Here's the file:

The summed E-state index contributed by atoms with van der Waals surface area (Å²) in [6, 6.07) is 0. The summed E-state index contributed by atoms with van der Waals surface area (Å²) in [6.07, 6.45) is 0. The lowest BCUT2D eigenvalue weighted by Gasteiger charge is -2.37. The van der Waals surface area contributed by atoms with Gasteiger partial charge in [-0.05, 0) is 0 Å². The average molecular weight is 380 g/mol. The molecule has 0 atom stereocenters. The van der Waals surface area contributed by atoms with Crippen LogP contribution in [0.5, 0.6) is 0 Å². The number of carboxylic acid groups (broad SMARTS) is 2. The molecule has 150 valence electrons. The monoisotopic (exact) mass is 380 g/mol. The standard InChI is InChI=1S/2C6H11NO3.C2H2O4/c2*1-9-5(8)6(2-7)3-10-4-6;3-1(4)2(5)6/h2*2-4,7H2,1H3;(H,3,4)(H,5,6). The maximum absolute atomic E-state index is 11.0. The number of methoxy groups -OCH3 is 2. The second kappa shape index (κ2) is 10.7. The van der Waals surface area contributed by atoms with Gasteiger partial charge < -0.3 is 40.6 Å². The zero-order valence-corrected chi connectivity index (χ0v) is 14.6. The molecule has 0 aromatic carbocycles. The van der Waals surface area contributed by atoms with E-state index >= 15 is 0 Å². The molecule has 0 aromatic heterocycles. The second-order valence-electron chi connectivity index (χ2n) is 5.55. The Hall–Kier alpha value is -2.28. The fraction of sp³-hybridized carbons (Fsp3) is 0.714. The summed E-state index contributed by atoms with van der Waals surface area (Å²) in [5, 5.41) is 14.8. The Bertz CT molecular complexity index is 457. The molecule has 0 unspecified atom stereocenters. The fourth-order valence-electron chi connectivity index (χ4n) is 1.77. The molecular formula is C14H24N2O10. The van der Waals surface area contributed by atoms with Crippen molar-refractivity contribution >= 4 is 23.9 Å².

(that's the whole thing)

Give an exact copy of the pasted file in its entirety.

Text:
The summed E-state index contributed by atoms with van der Waals surface area (Å²) in [6, 6.07) is 0. The summed E-state index contributed by atoms with van der Waals surface area (Å²) in [6.07, 6.45) is 0. The lowest BCUT2D eigenvalue weighted by Gasteiger charge is -2.37. The van der Waals surface area contributed by atoms with Gasteiger partial charge in [-0.05, 0) is 0 Å². The average molecular weight is 380 g/mol. The molecule has 0 atom stereocenters. The van der Waals surface area contributed by atoms with Crippen LogP contribution in [0.5, 0.6) is 0 Å². The number of carboxylic acid groups (broad SMARTS) is 2. The molecule has 150 valence electrons. The monoisotopic (exact) mass is 380 g/mol. The standard InChI is InChI=1S/2C6H11NO3.C2H2O4/c2*1-9-5(8)6(2-7)3-10-4-6;3-1(4)2(5)6/h2*2-4,7H2,1H3;(H,3,4)(H,5,6). The maximum absolute atomic E-state index is 11.0. The number of methoxy groups -OCH3 is 2. The second kappa shape index (κ2) is 10.7. The van der Waals surface area contributed by atoms with Gasteiger partial charge < -0.3 is 40.6 Å². The zero-order valence-corrected chi connectivity index (χ0v) is 14.6. The molecule has 0 aromatic carbocycles. The van der Waals surface area contributed by atoms with E-state index >= 15 is 0 Å². The molecule has 0 aromatic heterocycles. The second-order valence-electron chi connectivity index (χ2n) is 5.55. The Hall–Kier alpha value is -2.28. The fraction of sp³-hybridized carbons (Fsp3) is 0.714. The summed E-state index contributed by atoms with van der Waals surface area (Å²) in [5, 5.41) is 14.8. The Bertz CT molecular complexity index is 457. The molecule has 0 unspecified atom stereocenters. The fourth-order valence-electron chi connectivity index (χ4n) is 1.77. The molecular formula is C14H24N2O10. The van der Waals surface area contributed by atoms with Crippen molar-refractivity contribution >= 4 is 23.9 Å².